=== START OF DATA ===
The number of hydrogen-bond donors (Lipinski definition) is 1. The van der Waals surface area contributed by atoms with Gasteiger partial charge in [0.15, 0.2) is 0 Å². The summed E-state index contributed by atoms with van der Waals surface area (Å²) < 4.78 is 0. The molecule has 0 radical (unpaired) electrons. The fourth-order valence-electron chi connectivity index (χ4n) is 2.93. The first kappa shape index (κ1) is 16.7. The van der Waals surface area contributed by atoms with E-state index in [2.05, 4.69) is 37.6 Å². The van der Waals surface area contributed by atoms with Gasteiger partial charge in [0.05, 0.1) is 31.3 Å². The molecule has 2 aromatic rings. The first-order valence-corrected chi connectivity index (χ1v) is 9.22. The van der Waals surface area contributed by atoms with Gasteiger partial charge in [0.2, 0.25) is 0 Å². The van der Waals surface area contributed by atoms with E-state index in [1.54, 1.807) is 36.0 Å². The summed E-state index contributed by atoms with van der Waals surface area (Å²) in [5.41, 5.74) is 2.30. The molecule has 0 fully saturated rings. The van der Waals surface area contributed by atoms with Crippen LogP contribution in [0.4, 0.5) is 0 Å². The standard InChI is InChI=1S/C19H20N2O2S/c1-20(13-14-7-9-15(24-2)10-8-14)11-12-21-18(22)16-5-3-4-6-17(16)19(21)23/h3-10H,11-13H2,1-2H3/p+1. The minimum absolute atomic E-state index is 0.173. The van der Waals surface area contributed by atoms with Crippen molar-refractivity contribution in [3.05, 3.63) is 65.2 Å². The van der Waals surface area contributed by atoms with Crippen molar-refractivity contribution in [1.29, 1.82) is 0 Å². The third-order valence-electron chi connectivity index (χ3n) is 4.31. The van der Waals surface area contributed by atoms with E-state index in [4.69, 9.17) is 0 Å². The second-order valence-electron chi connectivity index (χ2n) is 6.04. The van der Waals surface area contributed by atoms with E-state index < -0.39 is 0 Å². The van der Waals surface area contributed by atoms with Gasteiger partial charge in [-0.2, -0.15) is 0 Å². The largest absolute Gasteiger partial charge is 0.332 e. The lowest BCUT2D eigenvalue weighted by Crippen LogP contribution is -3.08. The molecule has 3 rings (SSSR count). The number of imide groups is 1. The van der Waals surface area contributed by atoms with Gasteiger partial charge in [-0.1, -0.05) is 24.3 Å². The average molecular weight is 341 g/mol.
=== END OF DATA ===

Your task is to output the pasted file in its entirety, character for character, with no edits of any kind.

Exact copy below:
The number of hydrogen-bond donors (Lipinski definition) is 1. The van der Waals surface area contributed by atoms with Gasteiger partial charge in [0.15, 0.2) is 0 Å². The summed E-state index contributed by atoms with van der Waals surface area (Å²) < 4.78 is 0. The molecule has 0 radical (unpaired) electrons. The fourth-order valence-electron chi connectivity index (χ4n) is 2.93. The first kappa shape index (κ1) is 16.7. The van der Waals surface area contributed by atoms with E-state index in [2.05, 4.69) is 37.6 Å². The van der Waals surface area contributed by atoms with Gasteiger partial charge in [0.05, 0.1) is 31.3 Å². The molecule has 2 aromatic rings. The first-order valence-corrected chi connectivity index (χ1v) is 9.22. The van der Waals surface area contributed by atoms with Gasteiger partial charge in [0.2, 0.25) is 0 Å². The van der Waals surface area contributed by atoms with E-state index in [1.54, 1.807) is 36.0 Å². The summed E-state index contributed by atoms with van der Waals surface area (Å²) in [5.41, 5.74) is 2.30. The molecule has 0 fully saturated rings. The van der Waals surface area contributed by atoms with Crippen LogP contribution in [0.4, 0.5) is 0 Å². The standard InChI is InChI=1S/C19H20N2O2S/c1-20(13-14-7-9-15(24-2)10-8-14)11-12-21-18(22)16-5-3-4-6-17(16)19(21)23/h3-10H,11-13H2,1-2H3/p+1. The minimum absolute atomic E-state index is 0.173. The van der Waals surface area contributed by atoms with Crippen molar-refractivity contribution in [3.05, 3.63) is 65.2 Å². The van der Waals surface area contributed by atoms with Crippen molar-refractivity contribution in [1.29, 1.82) is 0 Å². The third-order valence-electron chi connectivity index (χ3n) is 4.31. The van der Waals surface area contributed by atoms with E-state index in [4.69, 9.17) is 0 Å². The second-order valence-electron chi connectivity index (χ2n) is 6.04. The van der Waals surface area contributed by atoms with E-state index < -0.39 is 0 Å². The van der Waals surface area contributed by atoms with Gasteiger partial charge in [-0.2, -0.15) is 0 Å². The largest absolute Gasteiger partial charge is 0.332 e. The lowest BCUT2D eigenvalue weighted by Crippen LogP contribution is -3.08. The molecule has 3 rings (SSSR count). The number of imide groups is 1. The van der Waals surface area contributed by atoms with Gasteiger partial charge in [-0.1, -0.05) is 24.3 Å². The average molecular weight is 341 g/mol.